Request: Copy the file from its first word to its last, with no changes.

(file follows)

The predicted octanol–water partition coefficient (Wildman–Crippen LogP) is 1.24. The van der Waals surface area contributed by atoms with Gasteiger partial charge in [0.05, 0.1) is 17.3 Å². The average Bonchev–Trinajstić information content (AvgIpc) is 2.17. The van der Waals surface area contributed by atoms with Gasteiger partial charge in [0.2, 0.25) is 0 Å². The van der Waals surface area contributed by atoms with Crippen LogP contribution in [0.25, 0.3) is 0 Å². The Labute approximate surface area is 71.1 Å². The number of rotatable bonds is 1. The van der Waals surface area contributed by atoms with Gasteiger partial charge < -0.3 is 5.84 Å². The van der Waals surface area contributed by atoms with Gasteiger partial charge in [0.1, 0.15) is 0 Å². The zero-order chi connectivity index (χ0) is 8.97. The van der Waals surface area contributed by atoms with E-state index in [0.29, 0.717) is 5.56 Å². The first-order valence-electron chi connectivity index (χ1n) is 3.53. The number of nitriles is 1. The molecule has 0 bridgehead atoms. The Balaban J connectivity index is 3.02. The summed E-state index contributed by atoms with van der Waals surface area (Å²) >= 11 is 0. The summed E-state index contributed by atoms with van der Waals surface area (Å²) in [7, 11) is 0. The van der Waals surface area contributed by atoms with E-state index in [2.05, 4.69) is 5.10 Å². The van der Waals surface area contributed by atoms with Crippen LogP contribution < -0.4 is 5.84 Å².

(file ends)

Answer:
The predicted octanol–water partition coefficient (Wildman–Crippen LogP) is 1.24. The van der Waals surface area contributed by atoms with Gasteiger partial charge in [0.05, 0.1) is 17.3 Å². The average Bonchev–Trinajstić information content (AvgIpc) is 2.17. The van der Waals surface area contributed by atoms with Gasteiger partial charge in [0.2, 0.25) is 0 Å². The van der Waals surface area contributed by atoms with Crippen LogP contribution in [0.25, 0.3) is 0 Å². The Labute approximate surface area is 71.1 Å². The number of rotatable bonds is 1. The van der Waals surface area contributed by atoms with Gasteiger partial charge < -0.3 is 5.84 Å². The van der Waals surface area contributed by atoms with Gasteiger partial charge in [0.1, 0.15) is 0 Å². The zero-order chi connectivity index (χ0) is 8.97. The van der Waals surface area contributed by atoms with E-state index in [0.29, 0.717) is 5.56 Å². The first-order valence-electron chi connectivity index (χ1n) is 3.53. The number of nitriles is 1. The molecule has 0 bridgehead atoms. The Balaban J connectivity index is 3.02. The summed E-state index contributed by atoms with van der Waals surface area (Å²) >= 11 is 0. The summed E-state index contributed by atoms with van der Waals surface area (Å²) in [7, 11) is 0. The van der Waals surface area contributed by atoms with E-state index in [2.05, 4.69) is 5.10 Å². The van der Waals surface area contributed by atoms with Crippen LogP contribution < -0.4 is 5.84 Å².